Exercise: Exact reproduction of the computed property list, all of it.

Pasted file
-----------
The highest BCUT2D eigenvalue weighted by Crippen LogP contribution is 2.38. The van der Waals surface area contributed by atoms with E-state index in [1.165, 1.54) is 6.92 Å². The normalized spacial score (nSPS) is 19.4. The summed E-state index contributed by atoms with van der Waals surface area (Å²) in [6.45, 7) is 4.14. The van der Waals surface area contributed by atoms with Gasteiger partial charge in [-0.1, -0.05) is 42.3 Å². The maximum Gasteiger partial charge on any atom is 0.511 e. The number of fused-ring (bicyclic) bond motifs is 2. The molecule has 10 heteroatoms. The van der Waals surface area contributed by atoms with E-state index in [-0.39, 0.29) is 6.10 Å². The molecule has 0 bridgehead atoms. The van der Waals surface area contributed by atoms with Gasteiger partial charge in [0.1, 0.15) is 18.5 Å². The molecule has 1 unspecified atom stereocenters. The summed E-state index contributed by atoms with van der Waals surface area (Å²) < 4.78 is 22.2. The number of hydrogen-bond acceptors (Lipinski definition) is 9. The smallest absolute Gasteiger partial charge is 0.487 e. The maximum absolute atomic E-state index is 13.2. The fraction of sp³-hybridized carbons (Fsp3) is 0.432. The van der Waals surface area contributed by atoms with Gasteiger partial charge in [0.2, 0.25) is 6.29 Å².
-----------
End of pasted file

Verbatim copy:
The highest BCUT2D eigenvalue weighted by Crippen LogP contribution is 2.38. The van der Waals surface area contributed by atoms with E-state index in [1.165, 1.54) is 6.92 Å². The normalized spacial score (nSPS) is 19.4. The summed E-state index contributed by atoms with van der Waals surface area (Å²) in [6.45, 7) is 4.14. The van der Waals surface area contributed by atoms with Gasteiger partial charge in [-0.1, -0.05) is 42.3 Å². The maximum Gasteiger partial charge on any atom is 0.511 e. The number of fused-ring (bicyclic) bond motifs is 2. The molecule has 10 heteroatoms. The van der Waals surface area contributed by atoms with E-state index in [-0.39, 0.29) is 6.10 Å². The molecule has 0 bridgehead atoms. The van der Waals surface area contributed by atoms with Gasteiger partial charge in [0.1, 0.15) is 18.5 Å². The molecule has 1 unspecified atom stereocenters. The summed E-state index contributed by atoms with van der Waals surface area (Å²) < 4.78 is 22.2. The number of hydrogen-bond acceptors (Lipinski definition) is 9. The smallest absolute Gasteiger partial charge is 0.487 e. The maximum absolute atomic E-state index is 13.2. The fraction of sp³-hybridized carbons (Fsp3) is 0.432. The van der Waals surface area contributed by atoms with Gasteiger partial charge in [0.2, 0.25) is 6.29 Å².